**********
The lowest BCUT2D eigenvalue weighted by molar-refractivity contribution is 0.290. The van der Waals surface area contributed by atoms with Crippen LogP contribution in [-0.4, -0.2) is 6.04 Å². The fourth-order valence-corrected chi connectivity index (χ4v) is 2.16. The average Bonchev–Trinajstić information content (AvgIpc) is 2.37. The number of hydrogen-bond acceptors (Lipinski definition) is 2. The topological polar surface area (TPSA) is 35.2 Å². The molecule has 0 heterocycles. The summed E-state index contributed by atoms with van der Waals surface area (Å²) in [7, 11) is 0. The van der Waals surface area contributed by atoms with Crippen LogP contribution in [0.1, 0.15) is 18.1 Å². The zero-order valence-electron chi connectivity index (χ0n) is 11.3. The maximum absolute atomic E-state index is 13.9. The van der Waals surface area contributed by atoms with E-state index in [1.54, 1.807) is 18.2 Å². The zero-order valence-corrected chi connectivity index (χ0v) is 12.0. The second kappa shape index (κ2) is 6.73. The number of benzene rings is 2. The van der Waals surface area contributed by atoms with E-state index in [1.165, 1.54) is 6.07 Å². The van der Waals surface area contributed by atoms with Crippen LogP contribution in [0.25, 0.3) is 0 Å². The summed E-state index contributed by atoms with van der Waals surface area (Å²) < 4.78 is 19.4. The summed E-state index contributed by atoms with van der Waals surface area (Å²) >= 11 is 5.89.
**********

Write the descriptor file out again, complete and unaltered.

The lowest BCUT2D eigenvalue weighted by molar-refractivity contribution is 0.290. The van der Waals surface area contributed by atoms with Crippen LogP contribution in [-0.4, -0.2) is 6.04 Å². The fourth-order valence-corrected chi connectivity index (χ4v) is 2.16. The average Bonchev–Trinajstić information content (AvgIpc) is 2.37. The number of hydrogen-bond acceptors (Lipinski definition) is 2. The topological polar surface area (TPSA) is 35.2 Å². The molecule has 0 heterocycles. The summed E-state index contributed by atoms with van der Waals surface area (Å²) in [7, 11) is 0. The van der Waals surface area contributed by atoms with Crippen LogP contribution in [0.1, 0.15) is 18.1 Å². The zero-order valence-electron chi connectivity index (χ0n) is 11.3. The maximum absolute atomic E-state index is 13.9. The van der Waals surface area contributed by atoms with E-state index in [1.54, 1.807) is 18.2 Å². The zero-order valence-corrected chi connectivity index (χ0v) is 12.0. The second kappa shape index (κ2) is 6.73. The number of benzene rings is 2. The van der Waals surface area contributed by atoms with E-state index in [1.165, 1.54) is 6.07 Å². The van der Waals surface area contributed by atoms with Crippen LogP contribution in [0.25, 0.3) is 0 Å². The summed E-state index contributed by atoms with van der Waals surface area (Å²) < 4.78 is 19.4. The summed E-state index contributed by atoms with van der Waals surface area (Å²) >= 11 is 5.89.